Crop uptake of ²²⁶Ra over a range of key New Zealand agricultural and horticultural growing areas was analysed to establish the dietary implications of an increase in soil ²²⁶Ra activity concentrations. Thirty crop samples, covering both feed and food commodities, were quantified for ²²⁶Ra activity concentrations, and concentration ratio (CRs) from the soil activity were calculated. The calculated CRs correlated with international default values for estimating crop uptake. Variation in CRs established that there was no increase in the crop activity concentration, relative to soil ²²⁶Ra from pasture foliage at a fertiliser impacted site, with a gradient of soil ²²⁶Ra activity concentrations. Based on the calculated CRs, the upper bound of the theoretical range of dietary exposures to ²²⁶Ra was 78.1 μSv/yr for teenage boys. Future forecasting of the increased dietary dose of ²²⁶Ra that might occur at the current soil loading rate, based on current fertiliser activity concentrations, confirmed that long-term loading of soil with ²²⁶Ra is unlikely to present a dietary risk. The forecast model calculated that the increase in dietary ionising radiation burden is unlikely to reach thresholds requiring regulatory intervention for two millennia.
Fish disease surveillance methods can be complicated and time consuming, which limits their value for timely intervention strategies on aquaculture farms. Novel molecular-based assays using droplet digital Polymerase Chain Reaction (ddPCR) can produce immediate results and enable high sample throughput with the ability to multiplex several targets using different fluorescent dyes. A ddPCR tetraplex assay was developed for priority salmon diseases for farmers in New Zealand including New Zealand Rickettsia-like organism 1 (NZ-RLO1), NZ-RLO2, Tenacibaculum maritimum, and Yersinia ruckeri. The limit of detection in singleplex and tetraplex assays was reached for most targets at 10 −9 ng/μl with, respectively, NZ-RLO1 = 0.931 and 0.14 copies/μl, NZ-RLO2 = 0.162 and 0.21 copies/μl, T. maritimum = 0.345 and 0.93 copies/μl, while the limit of detection for Y. ruckeri was 10 −8 with 1.0 copies/μl and 0.7 copies/μl. While specificity of primers was demonstrated in previous studies, we detected cross-reactivity of T. maritimum with some strains of Tenacibaculum dicentrarchi and Y. ruckeri with Serratia liquefaciens, respectively. The tetraplex assay was applied as part of a commercial fish disease surveillance program in New Zealand for 1 year to demonstrate the applicability of tetraplex tools for the salmonid aquaculture industry.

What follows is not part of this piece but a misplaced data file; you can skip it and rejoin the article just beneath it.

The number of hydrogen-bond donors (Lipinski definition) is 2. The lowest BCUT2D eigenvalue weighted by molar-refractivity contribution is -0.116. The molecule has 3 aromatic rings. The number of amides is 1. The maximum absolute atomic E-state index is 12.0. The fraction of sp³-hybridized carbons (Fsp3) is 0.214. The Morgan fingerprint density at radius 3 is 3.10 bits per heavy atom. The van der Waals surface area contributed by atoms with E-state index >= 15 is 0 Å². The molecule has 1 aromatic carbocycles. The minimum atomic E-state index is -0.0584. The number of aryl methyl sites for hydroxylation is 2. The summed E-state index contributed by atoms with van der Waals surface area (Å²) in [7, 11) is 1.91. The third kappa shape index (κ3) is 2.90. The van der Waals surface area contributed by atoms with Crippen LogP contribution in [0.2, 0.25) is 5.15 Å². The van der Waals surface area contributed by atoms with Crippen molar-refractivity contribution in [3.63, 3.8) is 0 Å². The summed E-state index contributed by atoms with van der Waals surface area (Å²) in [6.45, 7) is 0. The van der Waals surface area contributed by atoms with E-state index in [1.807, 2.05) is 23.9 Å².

Predatory fish have occasionally been observed preying on birds, sometimes repeatedly, but few studies were able to unravel the overall significance of avian prey in fish diet and the predation impacts on bird populations. We used a control/impact study setup, using a Nature Reserve in northern Italy and a nearby control area, to determine: 1) the contribution of waterbirds to wels catfish diet in the Reserve, 2) the population density of wels catfish in the Reserve and control area and 3) the potential impacts of waterbird depredation by wels catfish on waterbird population trends. Our stable isotope Bayesian mixing model indicated that birds contributed 12.2% (5-27.9%, 50% confidence interval) of the diet of large wels catfish (> 98 cm in total length). Large individuals constituted the majority of the population in the shoreline areas of the reserve in 2013-2019, where the population was stable despite control efforts. Numbers were below detectable levels in the control area. Large wels catfish consumed an average of 224, 148 and 187 kg of birds during the 2019 chick growing period, as estimated through three different bioenergetic models. Compared to the control area, mallard reproductive success was diminished in the Reserve, likely due to higher rates of fish predation, although effects were variable in different years. Overall, our data suggest that high densities of invasive wels catfish might impact waterbird reproductive success through predation on bird chicks, but further studies would be needed to reduce uncertainties related to the intrinsic variability of field ecology data. Our study constitutes a preliminary attempt to assess the potential of introduced wels catfish to affect the conservation value of waterbird protection areas, and should be repeated at broader spatial and temporal scales.